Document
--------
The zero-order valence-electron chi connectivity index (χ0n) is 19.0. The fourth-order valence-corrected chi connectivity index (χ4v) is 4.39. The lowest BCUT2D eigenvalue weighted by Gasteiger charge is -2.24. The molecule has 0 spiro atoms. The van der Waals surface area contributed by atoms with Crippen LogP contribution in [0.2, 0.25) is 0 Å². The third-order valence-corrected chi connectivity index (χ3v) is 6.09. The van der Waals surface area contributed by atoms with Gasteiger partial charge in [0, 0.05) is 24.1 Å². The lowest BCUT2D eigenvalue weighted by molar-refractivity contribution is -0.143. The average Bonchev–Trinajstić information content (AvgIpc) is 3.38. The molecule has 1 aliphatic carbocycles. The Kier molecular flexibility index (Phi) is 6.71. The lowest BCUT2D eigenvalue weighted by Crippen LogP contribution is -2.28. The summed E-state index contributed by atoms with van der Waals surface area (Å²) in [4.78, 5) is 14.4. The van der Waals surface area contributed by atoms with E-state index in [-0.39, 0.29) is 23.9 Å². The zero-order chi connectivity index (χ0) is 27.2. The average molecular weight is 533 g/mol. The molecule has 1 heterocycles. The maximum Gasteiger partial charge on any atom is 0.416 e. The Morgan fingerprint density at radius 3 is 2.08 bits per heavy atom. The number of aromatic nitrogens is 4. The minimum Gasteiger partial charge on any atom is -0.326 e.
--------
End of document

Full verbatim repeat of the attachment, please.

The zero-order valence-electron chi connectivity index (χ0n) is 19.0. The fourth-order valence-corrected chi connectivity index (χ4v) is 4.39. The lowest BCUT2D eigenvalue weighted by Gasteiger charge is -2.24. The molecule has 0 spiro atoms. The van der Waals surface area contributed by atoms with Crippen LogP contribution in [0.2, 0.25) is 0 Å². The third-order valence-corrected chi connectivity index (χ3v) is 6.09. The van der Waals surface area contributed by atoms with Gasteiger partial charge in [0, 0.05) is 24.1 Å². The lowest BCUT2D eigenvalue weighted by molar-refractivity contribution is -0.143. The average Bonchev–Trinajstić information content (AvgIpc) is 3.38. The molecule has 1 aliphatic carbocycles. The Kier molecular flexibility index (Phi) is 6.71. The lowest BCUT2D eigenvalue weighted by Crippen LogP contribution is -2.28. The summed E-state index contributed by atoms with van der Waals surface area (Å²) in [4.78, 5) is 14.4. The van der Waals surface area contributed by atoms with E-state index in [-0.39, 0.29) is 23.9 Å². The zero-order chi connectivity index (χ0) is 27.2. The average molecular weight is 533 g/mol. The molecule has 1 heterocycles. The maximum Gasteiger partial charge on any atom is 0.416 e. The Morgan fingerprint density at radius 3 is 2.08 bits per heavy atom. The number of aromatic nitrogens is 4. The minimum Gasteiger partial charge on any atom is -0.326 e.